Why It Works
- Searing the chicken renders the fat and evenly browns the meat, deepening the flavors of the soup.
- Coconut water adds a subtle sweetness that complements the floral lemongrass and savory fish sauce.
Binakol―a brothy soup made with chicken, coconut water, tender young coconut meat, fresh moringa, lemongrass, and ginger―originates from the island of Panay, where I’m from, in the central Philippines. This aromatic soup has subtle sweet notes from the coconut, floral hints from the lemongrass, and is slightly bitter from the addition of moringa leaves (also known as the horseradish tree).
The word, binakol, is a Kiniray-a culinary term (a dialect indigenous to Panay) for cooking food inside a bamboo tube. (It’s also believed to be derived from bakol, a Hiligaynon word―a dialect spoken in the Western Visayas region― which means “to spank,” indicating that the chicken is literally spanked before it is cooked to improve its flavor. Trust me, no chickens were spanked when testing this recipe). Traditionally Darag, a native chicken known for its leaner texture and richer flavor, is used. The cut-up chicken is placed into hollowed-out bamboo tubes (a halved coconut shell may also be used) with coconut juice, coconut meat, green papaya, lemongrass, ginger, and moringa, or sometimes chile pepper, leaves, and cooked over an open fire which infuses the soup with a slightly smoky flavor. Chayote, a pale green fruit with a mildly sweet cucumber-like flavor, was introduced into the Filipino cuisine during Spanish colonization and often replaces the green papaya―a swap I’ve called for here.
Binakol is remarkably similar to tinola, a popular Filipino soup strewn with tender chicken and pungent ginger that relies on rice wash―the starchy water used to wash rice―or just plain water, instead of coconut water, as the liquid. Other versions of tinola add carrots, potatoes, or a souring agent, such as unripe tamarind, batwan (an astringent-tasting fruit that resembles a green tomato), or bilimbi (a green sour fruit).
My recipe is an interpretation of binakol, altered to accommodate availability of certain ingredients in the US while maintaining the basic flavor profile. First, I do without the bamboo tubes and open fire and cook the ingredients in a Dutch oven on the stovetop, streamlining its preparation. I use toasted shredded unsweetened coconut, instead of fresh coconut meat, to boost the coconut flavor. I mix in spinach, rather than moringa, to replicate its slightly bitter taste. (While moringa is available in powder, frozen, or dried forms in most Asian and Filipino markets, it doesn’t deliver the same grassy, peppery flavor as fresh leaves). Lastly, I smash lemongrass stalks, rather than chop them, to tone down their citrusy flavor.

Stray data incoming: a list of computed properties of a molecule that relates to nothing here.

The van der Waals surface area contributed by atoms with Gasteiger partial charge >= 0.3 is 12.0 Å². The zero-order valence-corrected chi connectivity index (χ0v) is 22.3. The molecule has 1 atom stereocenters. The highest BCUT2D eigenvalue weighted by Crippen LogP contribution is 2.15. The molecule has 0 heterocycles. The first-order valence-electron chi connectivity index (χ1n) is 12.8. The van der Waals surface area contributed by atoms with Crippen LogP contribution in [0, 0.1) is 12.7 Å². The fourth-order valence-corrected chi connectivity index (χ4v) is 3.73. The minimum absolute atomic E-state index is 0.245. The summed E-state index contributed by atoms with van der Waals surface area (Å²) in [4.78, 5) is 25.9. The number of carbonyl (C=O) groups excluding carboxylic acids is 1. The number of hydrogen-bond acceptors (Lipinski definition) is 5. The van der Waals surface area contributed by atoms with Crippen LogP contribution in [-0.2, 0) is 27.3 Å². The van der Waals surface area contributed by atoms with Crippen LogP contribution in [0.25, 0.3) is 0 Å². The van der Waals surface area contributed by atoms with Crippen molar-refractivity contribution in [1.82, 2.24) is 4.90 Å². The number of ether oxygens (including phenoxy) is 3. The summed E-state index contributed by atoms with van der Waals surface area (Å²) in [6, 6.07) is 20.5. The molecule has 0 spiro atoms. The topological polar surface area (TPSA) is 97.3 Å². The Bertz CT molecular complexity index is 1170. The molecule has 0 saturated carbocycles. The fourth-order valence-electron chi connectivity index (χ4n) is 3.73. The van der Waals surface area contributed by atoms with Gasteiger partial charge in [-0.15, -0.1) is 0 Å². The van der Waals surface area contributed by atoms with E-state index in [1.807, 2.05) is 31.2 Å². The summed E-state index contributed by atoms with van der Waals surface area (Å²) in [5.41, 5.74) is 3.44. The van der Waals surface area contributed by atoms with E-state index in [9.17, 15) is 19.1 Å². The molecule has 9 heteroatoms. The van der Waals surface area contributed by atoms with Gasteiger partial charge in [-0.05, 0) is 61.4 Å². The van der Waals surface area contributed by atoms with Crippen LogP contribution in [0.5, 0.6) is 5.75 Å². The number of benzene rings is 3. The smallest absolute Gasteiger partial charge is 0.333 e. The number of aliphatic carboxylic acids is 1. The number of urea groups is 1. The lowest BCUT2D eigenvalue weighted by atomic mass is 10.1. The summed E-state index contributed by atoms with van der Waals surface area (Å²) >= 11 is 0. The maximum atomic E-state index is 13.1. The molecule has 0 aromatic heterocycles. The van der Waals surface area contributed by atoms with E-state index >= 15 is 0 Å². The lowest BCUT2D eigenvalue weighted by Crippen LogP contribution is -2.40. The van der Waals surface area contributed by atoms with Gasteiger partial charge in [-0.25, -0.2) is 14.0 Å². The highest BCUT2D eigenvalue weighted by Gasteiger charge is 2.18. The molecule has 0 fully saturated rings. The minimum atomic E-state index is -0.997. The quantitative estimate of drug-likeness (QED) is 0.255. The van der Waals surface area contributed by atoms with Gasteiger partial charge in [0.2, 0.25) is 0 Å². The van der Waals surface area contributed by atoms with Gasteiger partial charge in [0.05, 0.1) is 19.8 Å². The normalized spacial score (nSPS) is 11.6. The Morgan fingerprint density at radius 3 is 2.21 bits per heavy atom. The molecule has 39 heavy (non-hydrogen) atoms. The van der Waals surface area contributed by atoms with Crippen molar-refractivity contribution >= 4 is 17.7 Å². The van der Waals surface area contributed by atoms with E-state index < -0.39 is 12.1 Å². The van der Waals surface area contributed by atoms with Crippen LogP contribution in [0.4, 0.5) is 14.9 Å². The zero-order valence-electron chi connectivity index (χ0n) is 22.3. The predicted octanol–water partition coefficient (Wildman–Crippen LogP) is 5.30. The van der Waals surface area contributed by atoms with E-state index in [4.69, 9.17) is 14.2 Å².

Served by itself or alongside cooked white rice, a bowl of steaming binakol is perfect for when it’s cold outside, although Filipinos tend to enjoy it year-round. I encourage you to help yourself to a bowl, in any weather.
- 1 1/4 cups (3 1/2 ounces; 100g) shredded unsweetened coconut
- 1 tablespoon (15ml) canola or other neutral oil
- 8 chicken drumsticks (about 2 1/2 pounds; 1.1kg), patted dry with paper towels
- Kosher salt and freshly ground black pepper
- 14 medium garlic cloves, minced
- 1/2 medium white onion (about 3 ounces; 85g), thinly sliced
- 8 1/2 cups (2L) unsweetened coconut water, such as Harmless Harvest
- 4 cups (0.9L) homemade or store-bought chicken stock
- 4 stalks lemongrass (7 ounces; 200g), bottoms smashed under the flat side of a knife
- Four 3-inch knobs fresh ginger (70g), quartered
- 1 scallion, ends trimmed and sliced thinly on a bias for garnish, trimmings reserved
- 2 chayote squash (about 14 ounces; 400g), peeled, quartered, seeded, and thinly sliced
- 2 tablespoons (30ml) fish sauce
- Kosher salt
- 8 ounces (225g) fresh spinach, rinsed
Adjust oven rack to top position and preheat to 375°F (190°C). Spread coconut on a rimmed baking sheet. Bake, shaking pan occasionally, until golden brown, about 10 minutes. Transfer toasted coconut to a small bowl; set aside.
Line a rimmed baking sheet with paper towels. In a large Dutch oven, heat oil over medium-high heat until shimmering. Season chicken all over with salt and pepper and add to Dutch oven. Cook, turning occasionally, until chicken is well browned on all sides, about 12 minutes. Transfer chicken to prepared baking sheet and set aside.
Add garlic and onion to now-empty Dutch oven and cook, stirring occasionally, until garlic is lightly browned and onion is translucent, about 5 minutes.
Add coconut water, chicken stock, lemongrass, ginger, and scallion trimmings, along with reserved chicken and 3/4 cup plus 2 tablespoons reserved toasted coconut. Bring to a boil over high heat and cook for 15 minutes, then lower heat to maintain a steady simmer.
Add chayote, cover, and cook until chayote and chicken are cooked through and tender, about 20 minutes. Discard lemongrass, ginger, and scallion trimmings. Add fish sauce and season with salt to taste.
Add spinach, cover, and cook until soft, 3 to 5 minutes.
To serve, divide chicken between soup bowls. Top with chayote and spinach. Ladle broth on top, garnish with scallions and remaining toasted coconut, and serve.
Large Dutch oven, rimmed baking sheets
Make-Ahead and Storage
Binakol can be refrigerated in an airtight container for up to 5 days. To reheat, microwave or warm on the stovetop until hot.